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United States Department of Agriculture

Agricultural Research Service

Title: Sustainability of Irrigation: An Overview of Salinity Problems and Control Strategies

item Rhoades, James

Submitted to: National Research Council of Canada
Publication Type: Proceedings
Publication Acceptance Date: July 28, 1997
Publication Date: N/A

Interpretive Summary: Not required - review paper

Technical Abstract: This paper provides an overview of salinity problems and control principles and strategies related to the issue of irrigation sustainability from a worldwide perspective. It is concluded that the so-called green revolution was really primarily blue, meaning that most of the increase in agricultural productivity that occurred during the 1950-1980 period resulted from the rapid expansion in irrigation. However, presently the rate of expansion has slowed markedly to the point that it is about the same as the rate of land degradation due to salinization and waterlogging. The predicted increases in worldwide food needs will become increasingly dependent upon irrigation which already contributes about 35-40 percent of the worlds agricultural bounty. The extent and causes of soil and water degradation from irrigation are described. It is concluded that a major concerted effort is needed to rejuvenate the irrigated land that has succumbed to salinization and waterlogging, if future food needs are to be met. The key technical principles, strategies and practices for controlling salinization of soil and water resources in irrigated lands are discussed and some commonly advocated but inappropriate practices are identified.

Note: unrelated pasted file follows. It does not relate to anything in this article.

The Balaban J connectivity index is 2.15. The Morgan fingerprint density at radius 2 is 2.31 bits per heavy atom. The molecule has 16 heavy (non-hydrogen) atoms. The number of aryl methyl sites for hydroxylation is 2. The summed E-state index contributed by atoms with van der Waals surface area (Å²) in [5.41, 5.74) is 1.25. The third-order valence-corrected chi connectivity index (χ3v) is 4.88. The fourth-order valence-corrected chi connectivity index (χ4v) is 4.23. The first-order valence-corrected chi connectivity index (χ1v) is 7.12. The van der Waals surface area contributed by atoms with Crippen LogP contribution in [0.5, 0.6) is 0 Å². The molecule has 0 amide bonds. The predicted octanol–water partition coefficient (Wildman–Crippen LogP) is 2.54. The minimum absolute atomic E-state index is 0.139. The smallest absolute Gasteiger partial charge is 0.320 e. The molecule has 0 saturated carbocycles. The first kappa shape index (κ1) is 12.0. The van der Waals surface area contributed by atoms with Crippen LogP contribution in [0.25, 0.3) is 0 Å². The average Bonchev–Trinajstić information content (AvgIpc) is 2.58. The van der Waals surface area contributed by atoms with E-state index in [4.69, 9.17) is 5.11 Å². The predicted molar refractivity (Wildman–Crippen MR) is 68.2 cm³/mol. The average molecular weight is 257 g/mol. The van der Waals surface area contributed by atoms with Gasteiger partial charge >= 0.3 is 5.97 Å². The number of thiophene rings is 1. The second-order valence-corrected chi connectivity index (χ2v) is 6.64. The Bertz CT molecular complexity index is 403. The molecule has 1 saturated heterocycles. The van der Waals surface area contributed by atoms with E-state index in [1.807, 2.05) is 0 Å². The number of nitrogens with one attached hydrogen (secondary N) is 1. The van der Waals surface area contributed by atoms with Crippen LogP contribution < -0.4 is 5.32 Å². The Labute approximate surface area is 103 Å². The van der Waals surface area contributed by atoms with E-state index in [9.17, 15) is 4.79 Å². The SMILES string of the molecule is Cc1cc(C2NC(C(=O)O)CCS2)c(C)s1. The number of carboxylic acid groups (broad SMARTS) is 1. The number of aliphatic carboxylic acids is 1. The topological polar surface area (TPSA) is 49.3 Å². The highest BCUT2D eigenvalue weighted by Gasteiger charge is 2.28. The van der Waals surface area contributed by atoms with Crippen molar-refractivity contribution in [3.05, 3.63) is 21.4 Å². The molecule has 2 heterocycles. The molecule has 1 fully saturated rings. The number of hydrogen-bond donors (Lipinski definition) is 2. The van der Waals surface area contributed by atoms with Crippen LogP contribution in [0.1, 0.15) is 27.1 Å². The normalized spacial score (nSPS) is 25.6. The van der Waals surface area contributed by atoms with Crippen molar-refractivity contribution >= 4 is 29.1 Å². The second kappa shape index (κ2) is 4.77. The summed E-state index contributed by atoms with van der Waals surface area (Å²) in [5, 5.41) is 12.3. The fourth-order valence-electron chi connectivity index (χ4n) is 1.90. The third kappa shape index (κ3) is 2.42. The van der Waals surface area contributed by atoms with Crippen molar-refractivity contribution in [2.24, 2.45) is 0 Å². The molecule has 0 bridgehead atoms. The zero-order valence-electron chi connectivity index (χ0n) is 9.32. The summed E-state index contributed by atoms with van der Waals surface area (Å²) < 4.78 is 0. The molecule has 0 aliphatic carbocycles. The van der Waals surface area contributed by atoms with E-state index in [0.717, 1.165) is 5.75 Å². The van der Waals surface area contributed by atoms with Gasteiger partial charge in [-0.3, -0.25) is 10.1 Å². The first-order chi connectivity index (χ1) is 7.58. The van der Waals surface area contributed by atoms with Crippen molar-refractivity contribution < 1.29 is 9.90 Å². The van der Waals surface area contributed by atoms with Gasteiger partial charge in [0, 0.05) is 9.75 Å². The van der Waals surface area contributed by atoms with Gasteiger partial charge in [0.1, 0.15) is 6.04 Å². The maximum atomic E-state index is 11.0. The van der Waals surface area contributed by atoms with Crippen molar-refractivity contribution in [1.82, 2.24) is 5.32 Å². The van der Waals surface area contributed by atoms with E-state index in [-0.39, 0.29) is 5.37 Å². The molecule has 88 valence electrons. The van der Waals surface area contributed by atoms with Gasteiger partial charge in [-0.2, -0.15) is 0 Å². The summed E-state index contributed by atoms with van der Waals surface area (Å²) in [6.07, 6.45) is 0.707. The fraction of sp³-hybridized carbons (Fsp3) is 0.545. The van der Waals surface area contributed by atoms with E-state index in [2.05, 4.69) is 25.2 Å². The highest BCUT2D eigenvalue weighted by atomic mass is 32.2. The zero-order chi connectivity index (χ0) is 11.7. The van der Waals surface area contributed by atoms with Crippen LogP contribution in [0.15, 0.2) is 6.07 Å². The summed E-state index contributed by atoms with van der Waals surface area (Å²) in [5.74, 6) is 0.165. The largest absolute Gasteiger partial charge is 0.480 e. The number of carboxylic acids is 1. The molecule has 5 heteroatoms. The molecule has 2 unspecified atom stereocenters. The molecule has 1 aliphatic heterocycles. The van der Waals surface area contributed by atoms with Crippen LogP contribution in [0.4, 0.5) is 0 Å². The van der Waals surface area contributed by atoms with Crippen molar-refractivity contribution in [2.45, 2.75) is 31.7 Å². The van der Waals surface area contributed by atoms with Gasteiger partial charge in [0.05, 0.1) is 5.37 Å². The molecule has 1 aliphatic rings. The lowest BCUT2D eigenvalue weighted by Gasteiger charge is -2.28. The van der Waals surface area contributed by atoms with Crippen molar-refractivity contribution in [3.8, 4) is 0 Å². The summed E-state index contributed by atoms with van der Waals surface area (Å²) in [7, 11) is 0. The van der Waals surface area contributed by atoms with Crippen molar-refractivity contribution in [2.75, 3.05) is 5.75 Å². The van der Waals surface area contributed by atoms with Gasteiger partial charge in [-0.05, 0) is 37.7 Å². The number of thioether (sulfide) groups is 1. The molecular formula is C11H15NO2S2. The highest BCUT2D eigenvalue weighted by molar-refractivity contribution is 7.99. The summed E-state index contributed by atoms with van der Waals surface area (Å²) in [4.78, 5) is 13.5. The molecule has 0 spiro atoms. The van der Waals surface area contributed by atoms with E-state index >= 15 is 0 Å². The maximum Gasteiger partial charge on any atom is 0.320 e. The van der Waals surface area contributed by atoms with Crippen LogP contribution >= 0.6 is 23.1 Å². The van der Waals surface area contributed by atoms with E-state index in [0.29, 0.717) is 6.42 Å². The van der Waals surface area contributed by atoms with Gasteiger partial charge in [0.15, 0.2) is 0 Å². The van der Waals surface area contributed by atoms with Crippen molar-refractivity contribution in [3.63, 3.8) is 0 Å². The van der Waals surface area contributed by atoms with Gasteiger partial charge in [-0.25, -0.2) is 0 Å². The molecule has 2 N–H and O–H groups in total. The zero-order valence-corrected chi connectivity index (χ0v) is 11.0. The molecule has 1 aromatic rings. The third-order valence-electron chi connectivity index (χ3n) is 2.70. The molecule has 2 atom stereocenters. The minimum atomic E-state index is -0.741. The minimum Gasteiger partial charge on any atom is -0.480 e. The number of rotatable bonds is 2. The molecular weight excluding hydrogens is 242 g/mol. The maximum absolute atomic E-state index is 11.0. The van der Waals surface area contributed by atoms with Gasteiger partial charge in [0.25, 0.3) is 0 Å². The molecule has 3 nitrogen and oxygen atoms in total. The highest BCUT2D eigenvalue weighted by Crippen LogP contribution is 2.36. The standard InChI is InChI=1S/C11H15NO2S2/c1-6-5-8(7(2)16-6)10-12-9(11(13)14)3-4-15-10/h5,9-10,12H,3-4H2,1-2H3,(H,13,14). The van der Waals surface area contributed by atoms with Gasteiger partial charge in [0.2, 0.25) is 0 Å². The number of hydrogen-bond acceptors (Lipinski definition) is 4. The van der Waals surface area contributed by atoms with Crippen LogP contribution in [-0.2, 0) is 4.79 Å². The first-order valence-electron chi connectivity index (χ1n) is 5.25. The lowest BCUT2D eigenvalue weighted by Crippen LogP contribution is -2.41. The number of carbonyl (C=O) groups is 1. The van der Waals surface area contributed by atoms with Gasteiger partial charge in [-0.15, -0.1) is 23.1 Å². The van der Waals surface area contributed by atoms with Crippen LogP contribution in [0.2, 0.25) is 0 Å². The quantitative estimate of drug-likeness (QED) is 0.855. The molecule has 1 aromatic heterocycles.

Last Modified: 4/17/2015
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